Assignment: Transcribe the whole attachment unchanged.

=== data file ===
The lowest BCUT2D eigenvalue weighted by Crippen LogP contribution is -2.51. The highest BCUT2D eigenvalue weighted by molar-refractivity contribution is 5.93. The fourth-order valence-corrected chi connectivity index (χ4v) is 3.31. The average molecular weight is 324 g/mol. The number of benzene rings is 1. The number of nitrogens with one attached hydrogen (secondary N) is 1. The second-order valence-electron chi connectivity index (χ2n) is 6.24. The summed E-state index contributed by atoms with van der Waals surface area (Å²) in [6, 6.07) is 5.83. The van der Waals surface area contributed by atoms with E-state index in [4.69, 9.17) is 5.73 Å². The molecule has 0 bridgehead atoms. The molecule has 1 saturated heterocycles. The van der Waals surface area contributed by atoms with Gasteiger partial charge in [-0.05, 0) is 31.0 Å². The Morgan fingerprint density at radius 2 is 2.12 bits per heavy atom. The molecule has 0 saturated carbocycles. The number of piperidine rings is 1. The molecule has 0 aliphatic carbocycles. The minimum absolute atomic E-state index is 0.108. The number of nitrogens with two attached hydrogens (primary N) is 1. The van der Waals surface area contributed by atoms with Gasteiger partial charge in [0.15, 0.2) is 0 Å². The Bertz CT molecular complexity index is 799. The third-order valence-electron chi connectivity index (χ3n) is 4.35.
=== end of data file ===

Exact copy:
The lowest BCUT2D eigenvalue weighted by Crippen LogP contribution is -2.51. The highest BCUT2D eigenvalue weighted by molar-refractivity contribution is 5.93. The fourth-order valence-corrected chi connectivity index (χ4v) is 3.31. The average molecular weight is 324 g/mol. The number of benzene rings is 1. The number of nitrogens with one attached hydrogen (secondary N) is 1. The second-order valence-electron chi connectivity index (χ2n) is 6.24. The summed E-state index contributed by atoms with van der Waals surface area (Å²) in [6, 6.07) is 5.83. The van der Waals surface area contributed by atoms with E-state index in [4.69, 9.17) is 5.73 Å². The molecule has 0 bridgehead atoms. The molecule has 1 saturated heterocycles. The van der Waals surface area contributed by atoms with Gasteiger partial charge in [-0.05, 0) is 31.0 Å². The Morgan fingerprint density at radius 2 is 2.12 bits per heavy atom. The molecule has 0 saturated carbocycles. The number of piperidine rings is 1. The molecule has 0 aliphatic carbocycles. The minimum absolute atomic E-state index is 0.108. The number of nitrogens with two attached hydrogens (primary N) is 1. The van der Waals surface area contributed by atoms with Gasteiger partial charge in [0.15, 0.2) is 0 Å². The Bertz CT molecular complexity index is 799. The third-order valence-electron chi connectivity index (χ3n) is 4.35.